Soon after this, no satisfaction being obtained from the Ohio, either as to the force, position, or purposes of the French, Robert Dinwiddie, then Governor of Virginia, determined to send to them another messenger, and selected a young surveyor, who, at the age of nineteen, had received the rank of major, and whose previous life had inured him to hardship and woodland ways, while his courage, cool judgment, and firm will, all fitted him for such a mission. This young man, as all know, was George Washington, who was twenty-one years and eight months old, at the time of the appointment. With Gist as his guide, Washington left Will's Creek, where Cumberland now is, on the 15th of November, and, on the 22d, reached the Monongahela about ten miles above the Fork. Thence he went to Logstown, where he had long conferences with the chiefs of the Six Nations living in that neighbourhood.[ Here he learned the position of the French upon the
Minutes of Treaty at Carlisle in Oct. 1753, pp. 5 to 8. + Sparks' Washington, vol. ii. pp. 328-447.
# A passage of Washington's Diary is worth extracting as showing the condition of the French, in the Far West at that time.
6. 25th.-Came to town four of ten Frenchmen, who had deserted from a company at the Kuskuskus, which lies at the mouth of this river. I got the following account from them :- They were sent from New Orleans with a hundred men and eight canoe-loads of provisions to this place, where they expected to have met the same number of men, from the forts on this side of Lake Erie, to convoy them and the stores up, who were not arrived when they ran off.
" I inquired into the situation of the French on the Mississippi, their numbers and what forts they had built. They informed me, that there were four small forts between New Orleans and the Black Islands, garrisoned with about thirty or forty men, and a few small pieces in each. That at New Orleans, which is near the mouth of the Mississippi, there are thirty-five companies of forty men each, with a pretty strong fort mounting eight carriage-guns; and at the Black Islands there are several companies and a fort with six guns. The Black Islands are about a hundred and thirty leagues above the mouth of the Ohio, which is about three hundred and fifty above New Orleans. They also acquainted me, that there was a small palisadoed fort on the Ohio, at the mouth of the Obaish, about sixty leagues from the Mississippi. The Obaish heads near the west end of Lake Erie, and affords the communication between the French on the Mississippi and those on the lakes. These deserters came up from the lower Shannoahtown with one Brown, an Indian trader, and were going to Philadelphia."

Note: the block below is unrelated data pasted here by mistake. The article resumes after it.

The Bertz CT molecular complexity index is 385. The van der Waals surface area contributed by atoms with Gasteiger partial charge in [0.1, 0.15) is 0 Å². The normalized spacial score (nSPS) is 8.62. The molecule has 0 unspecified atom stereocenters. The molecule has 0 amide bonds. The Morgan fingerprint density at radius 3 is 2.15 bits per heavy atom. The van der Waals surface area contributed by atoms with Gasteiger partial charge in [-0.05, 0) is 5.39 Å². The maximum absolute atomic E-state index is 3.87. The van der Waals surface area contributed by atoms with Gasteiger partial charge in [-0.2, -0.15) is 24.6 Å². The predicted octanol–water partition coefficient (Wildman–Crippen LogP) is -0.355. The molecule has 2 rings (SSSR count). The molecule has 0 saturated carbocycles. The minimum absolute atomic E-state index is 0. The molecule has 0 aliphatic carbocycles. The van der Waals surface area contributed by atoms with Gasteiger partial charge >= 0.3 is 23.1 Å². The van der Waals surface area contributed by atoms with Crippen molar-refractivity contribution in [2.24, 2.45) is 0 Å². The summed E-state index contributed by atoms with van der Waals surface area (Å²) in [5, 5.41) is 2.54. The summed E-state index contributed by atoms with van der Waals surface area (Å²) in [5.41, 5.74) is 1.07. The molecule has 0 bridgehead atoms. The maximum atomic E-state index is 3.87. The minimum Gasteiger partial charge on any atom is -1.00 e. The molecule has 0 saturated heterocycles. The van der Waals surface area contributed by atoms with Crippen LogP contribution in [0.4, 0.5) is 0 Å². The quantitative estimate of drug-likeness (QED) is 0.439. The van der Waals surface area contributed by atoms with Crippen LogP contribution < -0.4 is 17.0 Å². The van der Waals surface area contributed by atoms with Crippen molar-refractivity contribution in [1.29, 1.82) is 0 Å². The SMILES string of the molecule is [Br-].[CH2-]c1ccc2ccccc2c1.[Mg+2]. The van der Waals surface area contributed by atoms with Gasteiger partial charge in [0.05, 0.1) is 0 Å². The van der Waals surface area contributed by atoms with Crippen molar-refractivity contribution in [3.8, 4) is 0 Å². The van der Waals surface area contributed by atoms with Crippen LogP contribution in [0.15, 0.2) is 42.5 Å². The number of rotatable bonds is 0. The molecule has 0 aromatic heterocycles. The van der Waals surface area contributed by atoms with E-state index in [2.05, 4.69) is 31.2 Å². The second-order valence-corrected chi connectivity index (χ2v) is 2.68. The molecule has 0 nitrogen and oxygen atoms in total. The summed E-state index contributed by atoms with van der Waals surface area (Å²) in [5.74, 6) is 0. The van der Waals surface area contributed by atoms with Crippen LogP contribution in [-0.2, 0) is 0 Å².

59 Riviere aux Bæufs, and the condition of their forts. He heard also that they had determined not to come down the river till the following spring, but had warned all the Indians, that, if they did not keep still, the whole French force would be turned upon them; and that, if they and the English were equally strong, they would divide the land between them, and cut off all the natives. These threats, and the mingled kindness and severity of the French, had produced the desired effect. Shingiss, king of the Delawares, feared to meet Washington, and the Shannoah (Shawanee) chiefs would not come either. *
The truth was, these Indians were in a very awkward position. They could not resist the Europeans, and knew not which to side with; so that a non-committal policy was much the safest, and they were wise not to return by Washington (as he desired they should) the wampum received from the French, as that would have been equivalent to breaking with them.
Finding that nothing could be done with these people, Washington left Logstown on the 30th of November, and, travelling amid cold and rain, reached Venango,f an old Indian town at the mouth of French Creek, on the 4th of the next month. Here he found the French; and here, through the rum, and the flattery, and the persuasions of his enemies, he very nearly lost all his Indians, even his old friend, the Half-king. Patience and good faith conquered, however, and, after another pull through mires and creeks, snow, rain, and cold, upon the 11th he reached the fort at the head of French Creek. Here he delivered Governor Dinwiddie's letter, took his observations, received his answer, aud upon the 16th set out upon his return journey, having had to combat every art and trick, “which the most fruitful brain could suggest,” in order to get his Indians away with him. Flattery, and liquor, and guns, and provision were showered upon the Halfking and his comrades, while Washington himself received bows, and smirks, and compliments, and a plentiful store of creaturecomforts also.
From Venango, Washington and Gist went on foot, leaving their Indian friends to the tender mercies of the French. Of their hardships and dangers on this journey out and back we need only
* Shingiss, or Shingask, was the great Delaware warrior of that day, and did the British much mischief.–See Heckewelder's Narrative, p. 64.
+ A corruption of Innungah; (Day's Hist. Collections of Pa. 636, note.) The French fort there was called Fort Machault. (Memoires sur la Derniere Guerre, iii. 181.)